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A Look at Progressive Web Applications

The battle between web and native applications has been raging on for a number of years now, but new developments in current technology and techniques in the web arena have begun to switch the developer’s focus away from the strict native approach. One of the major trends we’ve been noticing in 2016, is the advent of the progressive web mobile application. Google has defined Progressive Web as “using modern web capabilities to deliver an app-like user experience. They evolve from pages in browser tabs into immersive, to immersive, top-level apps, leveraging the Web’s low friction.”

Google defines a Progressive Web Application as needing these features:

  • Progressive – Work for every user, regardless of browser choice because they’re built with progressive enhancement as a core tenet.
  • Responsive – Fit any form factor: desktop, mobile, tablet, or whatever is next.
  • Connectivity independent – Enhanced with service workers to work offline or on low quality networks.
  • App-like – Feel like an app to the user with app-style interactions and navigation because they’re built on the app shell model.
  • Fresh – Always up-to-date thanks to the service worker update process.
  • Safe – Served via HTTPS to prevent snooping and ensure content hasn’t been tampered with.
  • Discoverable – Are identifiable as “applications” thanks to W3C manifests and service worker registration scope allowing search engines to find them.
  • Re-engageable – Make re-engagement easy through features like push notifications.
  • Installable – Allow users to “keep” apps they find most useful on their home screen without the hassle of an app store.
  • Linkable – Easily share via URL and not require complex installation.

Progressive Web Applications provide features in a mobile browser experience that are usually expected from native applications,  in a way that utilizes standards-based technologies and run in a secure container accessible to anyone on the web. These applications describe a collection of technologies, design ideas, and web API’s that could work to bring users an application like experience on a mobile web browser. Another perk to this approach is the relative ease of development and maintenance compared to native applications. These applications utilize the plug ins and community of the web ecosystem to make for much simpler deployment. In addition, the application’s API doesn’t need to be maintain with backwards compatibility since all users will be using the same code from your website.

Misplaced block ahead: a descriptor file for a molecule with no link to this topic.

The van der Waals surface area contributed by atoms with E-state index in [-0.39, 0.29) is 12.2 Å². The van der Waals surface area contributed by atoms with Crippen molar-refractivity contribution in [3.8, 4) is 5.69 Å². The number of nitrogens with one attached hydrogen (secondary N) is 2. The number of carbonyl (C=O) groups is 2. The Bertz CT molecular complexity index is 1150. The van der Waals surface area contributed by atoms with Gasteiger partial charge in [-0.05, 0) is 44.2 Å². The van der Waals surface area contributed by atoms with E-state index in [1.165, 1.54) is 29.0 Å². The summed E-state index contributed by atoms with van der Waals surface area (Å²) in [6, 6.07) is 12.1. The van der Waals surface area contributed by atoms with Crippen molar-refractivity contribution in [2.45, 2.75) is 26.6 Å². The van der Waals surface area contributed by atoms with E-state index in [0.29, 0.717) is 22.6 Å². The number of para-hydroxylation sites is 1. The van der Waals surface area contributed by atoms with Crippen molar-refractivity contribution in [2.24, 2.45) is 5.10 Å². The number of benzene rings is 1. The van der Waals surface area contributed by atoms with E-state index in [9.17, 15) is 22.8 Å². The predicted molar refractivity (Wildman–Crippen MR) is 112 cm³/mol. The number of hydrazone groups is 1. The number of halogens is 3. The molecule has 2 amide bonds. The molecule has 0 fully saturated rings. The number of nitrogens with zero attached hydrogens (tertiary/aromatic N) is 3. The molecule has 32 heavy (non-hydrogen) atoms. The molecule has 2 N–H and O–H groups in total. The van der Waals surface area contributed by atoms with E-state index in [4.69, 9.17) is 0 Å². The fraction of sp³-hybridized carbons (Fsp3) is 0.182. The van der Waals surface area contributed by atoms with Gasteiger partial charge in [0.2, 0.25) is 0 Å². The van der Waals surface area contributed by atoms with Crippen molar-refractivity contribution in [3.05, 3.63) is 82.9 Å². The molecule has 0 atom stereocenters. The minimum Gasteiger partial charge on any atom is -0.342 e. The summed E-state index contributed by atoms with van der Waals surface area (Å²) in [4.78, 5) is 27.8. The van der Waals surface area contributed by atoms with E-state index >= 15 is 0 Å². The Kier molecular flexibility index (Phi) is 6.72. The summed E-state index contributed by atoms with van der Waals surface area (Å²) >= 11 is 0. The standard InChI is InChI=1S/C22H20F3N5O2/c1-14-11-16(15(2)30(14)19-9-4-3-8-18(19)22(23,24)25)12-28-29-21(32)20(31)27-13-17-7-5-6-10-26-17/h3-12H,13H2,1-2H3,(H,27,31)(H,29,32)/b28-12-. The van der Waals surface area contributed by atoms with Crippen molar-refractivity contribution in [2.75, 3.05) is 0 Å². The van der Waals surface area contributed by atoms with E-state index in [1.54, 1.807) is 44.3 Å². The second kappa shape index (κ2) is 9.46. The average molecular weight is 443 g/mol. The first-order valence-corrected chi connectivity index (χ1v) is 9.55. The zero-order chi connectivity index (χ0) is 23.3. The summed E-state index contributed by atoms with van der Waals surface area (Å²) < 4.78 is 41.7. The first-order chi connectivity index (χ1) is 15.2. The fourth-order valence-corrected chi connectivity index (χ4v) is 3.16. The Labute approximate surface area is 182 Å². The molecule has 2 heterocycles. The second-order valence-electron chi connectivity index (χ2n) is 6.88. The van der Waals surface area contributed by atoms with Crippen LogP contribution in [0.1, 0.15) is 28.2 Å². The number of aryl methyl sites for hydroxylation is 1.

There are a number of reasons to adopt this new approach to application development, including the benefits of user retention. Studies have shown that with each step required after download (from a user’s first contact with an app until the point of use), the application is likely too lose 20% of its audience. With progressive web applications, users are able to bypass all of these steps. After multiple visits, the progressive application will suggest to users the option of a native app download for an upgraded experience. With this approach, developers are able to provide both the benefits of native apps and progressive apps. By catching a first time user’s attention with the web application, you can then experience the benefits inherent in native applications, including push notifications and long term user retention.

I know I’m pretty persuasive, but you shouldn’t jump to the progressive ship quite yet. You should think about the use cases that would require a transition. Traditionally, most developers turn to a native application when they expect the user to be engaging with application frequently (think Uber or Twitter). With progressive applications, users may just need to access some information stored on the app without needing to become fully engaged. To decide whether your next app should be native or progressive web based, make sure to keep track of user actions and take note of how they’re using your application. Also consider any inconsistencies between browsers. If there are some important features that work well on one browser, but not an another, you may want to consider building a native app instead.

There are a number of sites providing tutorials on web regarding progressive applications including Udacity and Google’s CodeLabs

Doug Atkinson

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